Justin Leighton, executive director of the Washington State Transit Association, expects nearly every transit agency in Washington to seek money from the state for just this reason. He pointed to Skagit Transit, which has struggled for years to raise money to rebuild its operation and maintenance facility, as an example of potential uses for the new money.
“Skagit Transit is going to get $5 million for that facility, which is going to help finally complete that project,” he said. “There are cases like that across the state.”
Still, the challenges of implementation will be formidable, made more so by ongoing staffing shortages at every level of government. The thorniest is tracking people 18 and under.
“How do we tell if you’re 17 or 18? And do we want our operators to be determining that at the door? We do not,” he said. “So we’ve got to figure out how we do that.”
For larger agencies that do charge fares, the question is how to tailor their current system for people under 19. King County Metro will take a phased approach, said Ina Percival, supervisor of market and business development with the agency. In the near term, Metro will work to expand the programs it already has for youth fares, including by working with local school districts. But reaching every person under 19 will take longer. In the meantime, the bus service is unlikely to lay down a strict age line.
“The truth is we have a policy in place already at Metro that young people are not turned away from a coach,” she said. “And so we’ll be amplifying that message as we roll out this fully subsidized fare because we don’t intend to turn anybody away.”
Leighton said it’s work that can and will be done, eventually, even if it means going back to the Legislature next year for clarity.
“I do think that, by and large, everyone wants to do these things and are enthusiastic about these things,” said Chartock. “All of the challenges are about how we do this effectively and quickly. That’s what we’re going to be spending the next couple of months on.”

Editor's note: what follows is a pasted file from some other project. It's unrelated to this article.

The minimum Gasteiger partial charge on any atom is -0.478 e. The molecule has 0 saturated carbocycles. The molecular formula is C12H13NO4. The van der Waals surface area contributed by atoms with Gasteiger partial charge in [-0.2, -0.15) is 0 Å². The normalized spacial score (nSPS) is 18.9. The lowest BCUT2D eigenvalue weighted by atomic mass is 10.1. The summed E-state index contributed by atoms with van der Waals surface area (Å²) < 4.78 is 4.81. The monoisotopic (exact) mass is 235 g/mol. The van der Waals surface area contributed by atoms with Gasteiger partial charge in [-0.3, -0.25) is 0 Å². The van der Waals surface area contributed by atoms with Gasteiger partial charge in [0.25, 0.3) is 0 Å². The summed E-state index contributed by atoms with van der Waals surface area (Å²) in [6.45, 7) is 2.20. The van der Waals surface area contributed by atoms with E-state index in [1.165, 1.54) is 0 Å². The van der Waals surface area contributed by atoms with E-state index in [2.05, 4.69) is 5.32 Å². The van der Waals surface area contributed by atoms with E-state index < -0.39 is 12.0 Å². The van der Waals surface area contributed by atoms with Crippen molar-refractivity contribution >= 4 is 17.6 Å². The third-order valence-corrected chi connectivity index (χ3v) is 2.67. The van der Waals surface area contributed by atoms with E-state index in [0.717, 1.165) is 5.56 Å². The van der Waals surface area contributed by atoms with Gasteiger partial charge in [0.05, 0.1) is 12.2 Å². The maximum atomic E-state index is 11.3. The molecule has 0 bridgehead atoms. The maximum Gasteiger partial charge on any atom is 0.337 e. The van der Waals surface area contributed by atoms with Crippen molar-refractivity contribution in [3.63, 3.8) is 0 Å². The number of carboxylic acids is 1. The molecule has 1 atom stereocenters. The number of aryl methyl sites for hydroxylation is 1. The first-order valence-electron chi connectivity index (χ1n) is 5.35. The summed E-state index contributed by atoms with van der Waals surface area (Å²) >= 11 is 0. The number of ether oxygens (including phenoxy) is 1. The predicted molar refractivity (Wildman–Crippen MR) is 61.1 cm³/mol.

Less likely to apply
Only in the last few days did Keeler, of Coupeville, begin to think seriously about applying for state money.
“When you get an idea in your head that that grant’s too competitive, we wouldn’t even qualify, you kind of forget about it,” she said. “I hadn’t even looked at it.”
That inertia is a concern for Barb Chamberlain, director of WSDOT’s active transportation division. While WSDOT does a good job of awarding funding to a mix of communities, its reach is limited because so many communities don’t apply in the first place.
“If you’re a really small place, it’s not a joke to say sometimes it’s the same person who’s going to write the grant and then go out and do the work or it is the mayor who writes the proposals because that’s who has time to do it,” she said.
As a result, “what we really do see as a pattern is, places with higher rates of community poverty are less apt to apply,” she said.
The biggest changes to transit and pedestrian projects are not likely to begin showing up until next year, as grant applications are approved and policies begin to take shape.
For some accessibility advocates, the grant process for modes of transportation other than cars stands in sharp contrast to how highway projects are funded.
“With highway projects, it’s not the same sort of grant situation, where people have to compete against each other,” said Anna Zivarts, director of the disability mobility initiative. “Could there be a different way of getting the funding to do the infrastructure improvements that need to get out the door?”